In National Labor Relations Board v. Federbush Co., 121 Fed. 2d 954, decided July 18, 1941, the decision of the Circuit Court of Appeals for the Second Circuit was written by Judge Learned Hand. The question at issue involved the asserted right of an employer under constitutional provisions to present his views on the subject of unions and unionism.Summary of this case from Markham Callow v. Inter. Woodworkers
July 18, 1941.
On Petition to Enforce an Order of the National Labor Relations Board.
Petition by the National Labor Relations Board for enforcement of its order directing the Federbush Company, Inc., to recognize a local union of the Congress of Industrial Organizations as the bargaining representative of its employees.
Enforcement order granted.
Christopher W. Hoey, of New York City, and Robert B. Watts, Gen. Counsel, Laurence A. Knapp, Associate Gen. Counsel, Ernest A. Gross, Asst. Gen. Counsel, Frederick M. Davenport, Jr., and Robert Leland, all of Washington, D.C., Attys., National Labor Relations Board, for petitioner.
Jacob E. Hurwitz, of New York City, for respondent.
Before L. HAND, SWAN, and CHASE, Circuit Judges.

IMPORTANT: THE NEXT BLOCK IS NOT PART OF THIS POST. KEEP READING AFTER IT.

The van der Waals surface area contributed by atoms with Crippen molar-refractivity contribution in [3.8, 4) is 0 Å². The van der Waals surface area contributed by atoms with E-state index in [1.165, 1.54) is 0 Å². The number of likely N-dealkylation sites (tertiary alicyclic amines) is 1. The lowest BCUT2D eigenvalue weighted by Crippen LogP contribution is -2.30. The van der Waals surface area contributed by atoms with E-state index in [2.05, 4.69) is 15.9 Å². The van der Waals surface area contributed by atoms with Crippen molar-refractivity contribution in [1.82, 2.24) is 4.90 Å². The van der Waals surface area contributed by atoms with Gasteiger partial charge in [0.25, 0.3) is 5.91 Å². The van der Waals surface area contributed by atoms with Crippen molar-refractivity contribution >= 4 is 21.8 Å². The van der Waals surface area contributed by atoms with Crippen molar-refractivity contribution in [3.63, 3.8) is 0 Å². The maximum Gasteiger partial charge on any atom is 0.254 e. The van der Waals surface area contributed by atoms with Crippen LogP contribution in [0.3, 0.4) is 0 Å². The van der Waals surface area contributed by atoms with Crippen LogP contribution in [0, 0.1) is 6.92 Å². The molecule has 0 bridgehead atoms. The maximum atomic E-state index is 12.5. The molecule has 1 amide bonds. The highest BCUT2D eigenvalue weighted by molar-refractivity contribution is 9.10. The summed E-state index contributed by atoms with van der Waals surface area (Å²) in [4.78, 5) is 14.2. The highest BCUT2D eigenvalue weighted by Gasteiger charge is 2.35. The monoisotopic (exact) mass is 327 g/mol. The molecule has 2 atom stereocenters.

This is a petition for the usual "enforcement order" of this court to be entered upon an order of the National Labor Relations Board, enjoining the respondent from refusing to bargain collectively with a local of the Congress of Industrial Organizations, and further enjoining it in the exact words of § 7 of the Act, 29 U.S.C.A. § 157. An affirmative part of the order directed the respondent to bargain collectively with the local as the exclusive representative of its employees and to post the usual notices. The respondent is engaged in the manufacture and sale of "loose-leaf devices"; it has a small factory in New York where it employs about fifty people. A local of the Congress of Industrial Organizations began to organize the plant in May, 1939, and the "unfair labor practices" of which the Board found the company guilty consisted of interfering with these organizing activities, and refusing to bargain collectively with the union after it had been formed. The company takes its name from six brothers, of whom one, Charles, was president, and another, Irving, was secretary, who together were in charge of its labor policies; two others, Nathaniel and Max, were the supervisors of the stamping and order department respectively. All the Federbush brothers had power to hire and discharge employees. The company's only interference with organizing the local which the Board proved was as follows. One of the employees, Napoli, was active in his efforts to organize the factory, and in June, 1939, Nathaniel Federbush in a talk with him said that the union was "just a bunch of racketeers * * * trying to collect dues and it won't get you anywhere in the end. They won't secure you a job." After Napoli had told him that he had already applied for membership and received a card, Federbush added that if the plant was organized, the company would be unable to operate for more than six months a year. In August, 1939, two other organizers went to the factory, and on arriving saw Nathaniel Federbush standing in the doorway. As they moved off he followed them; as they supposed, in order to shadow their activities. In September while Gramacy and Rogovsky — also organizers — were standing on the steps of a building of which the company occupied the sixth and seventh floors, Nathaniel pushed one of them away, and told him to go to the other side of the street; and later the elevator operator at Federbush's direction chased him away altogether. On October 23rd, Irving Federbush asked Napoli "why he was turning against the firm by joining the union," and suggested that he should come over to the office and talk matters over. These appear to us trivial matters, but as the Board has seen fit to make them the occasion of an injunction, we cannot say that its order should not be enforced.